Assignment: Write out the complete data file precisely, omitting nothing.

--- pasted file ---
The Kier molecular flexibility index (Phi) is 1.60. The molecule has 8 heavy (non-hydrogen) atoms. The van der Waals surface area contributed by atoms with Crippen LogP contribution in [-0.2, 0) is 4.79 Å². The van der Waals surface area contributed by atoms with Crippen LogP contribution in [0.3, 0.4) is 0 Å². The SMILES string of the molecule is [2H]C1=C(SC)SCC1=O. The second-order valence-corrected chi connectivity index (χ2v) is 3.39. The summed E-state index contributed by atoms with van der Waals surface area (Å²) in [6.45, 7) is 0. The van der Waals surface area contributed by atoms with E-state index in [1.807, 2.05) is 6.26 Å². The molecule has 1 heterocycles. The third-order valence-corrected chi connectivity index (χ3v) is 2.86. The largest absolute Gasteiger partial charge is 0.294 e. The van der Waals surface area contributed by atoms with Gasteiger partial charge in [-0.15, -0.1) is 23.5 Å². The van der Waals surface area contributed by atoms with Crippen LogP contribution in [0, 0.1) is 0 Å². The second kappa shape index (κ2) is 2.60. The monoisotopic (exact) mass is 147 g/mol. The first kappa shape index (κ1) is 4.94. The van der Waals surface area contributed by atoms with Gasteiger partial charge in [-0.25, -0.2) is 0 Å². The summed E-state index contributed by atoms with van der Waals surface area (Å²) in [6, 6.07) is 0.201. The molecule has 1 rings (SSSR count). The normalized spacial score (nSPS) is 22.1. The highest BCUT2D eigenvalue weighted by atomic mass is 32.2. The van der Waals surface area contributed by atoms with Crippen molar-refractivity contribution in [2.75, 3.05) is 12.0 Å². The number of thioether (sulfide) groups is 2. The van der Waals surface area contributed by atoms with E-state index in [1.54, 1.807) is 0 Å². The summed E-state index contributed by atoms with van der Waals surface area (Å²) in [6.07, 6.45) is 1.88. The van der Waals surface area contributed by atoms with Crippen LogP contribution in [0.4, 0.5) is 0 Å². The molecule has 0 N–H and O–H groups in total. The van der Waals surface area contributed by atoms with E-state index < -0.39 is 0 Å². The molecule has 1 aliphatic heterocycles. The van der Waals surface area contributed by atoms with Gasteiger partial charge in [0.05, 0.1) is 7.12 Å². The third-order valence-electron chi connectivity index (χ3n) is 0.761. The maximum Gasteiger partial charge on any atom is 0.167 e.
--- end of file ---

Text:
The Kier molecular flexibility index (Phi) is 1.60. The molecule has 8 heavy (non-hydrogen) atoms. The van der Waals surface area contributed by atoms with Crippen LogP contribution in [-0.2, 0) is 4.79 Å². The van der Waals surface area contributed by atoms with Crippen LogP contribution in [0.3, 0.4) is 0 Å². The SMILES string of the molecule is [2H]C1=C(SC)SCC1=O. The second-order valence-corrected chi connectivity index (χ2v) is 3.39. The summed E-state index contributed by atoms with van der Waals surface area (Å²) in [6.45, 7) is 0. The van der Waals surface area contributed by atoms with E-state index in [1.807, 2.05) is 6.26 Å². The molecule has 1 heterocycles. The third-order valence-corrected chi connectivity index (χ3v) is 2.86. The largest absolute Gasteiger partial charge is 0.294 e. The van der Waals surface area contributed by atoms with Gasteiger partial charge in [-0.15, -0.1) is 23.5 Å². The van der Waals surface area contributed by atoms with Crippen LogP contribution in [0, 0.1) is 0 Å². The second kappa shape index (κ2) is 2.60. The monoisotopic (exact) mass is 147 g/mol. The first kappa shape index (κ1) is 4.94. The van der Waals surface area contributed by atoms with Gasteiger partial charge in [-0.25, -0.2) is 0 Å². The summed E-state index contributed by atoms with van der Waals surface area (Å²) in [6, 6.07) is 0.201. The molecule has 1 rings (SSSR count). The normalized spacial score (nSPS) is 22.1. The highest BCUT2D eigenvalue weighted by atomic mass is 32.2. The van der Waals surface area contributed by atoms with Crippen molar-refractivity contribution in [2.75, 3.05) is 12.0 Å². The number of thioether (sulfide) groups is 2. The van der Waals surface area contributed by atoms with E-state index in [1.54, 1.807) is 0 Å². The summed E-state index contributed by atoms with van der Waals surface area (Å²) in [6.07, 6.45) is 1.88. The van der Waals surface area contributed by atoms with Crippen LogP contribution in [0.4, 0.5) is 0 Å². The molecule has 0 N–H and O–H groups in total. The van der Waals surface area contributed by atoms with E-state index < -0.39 is 0 Å². The molecule has 1 aliphatic heterocycles. The van der Waals surface area contributed by atoms with Gasteiger partial charge in [0.05, 0.1) is 7.12 Å². The third-order valence-electron chi connectivity index (χ3n) is 0.761. The maximum Gasteiger partial charge on any atom is 0.167 e.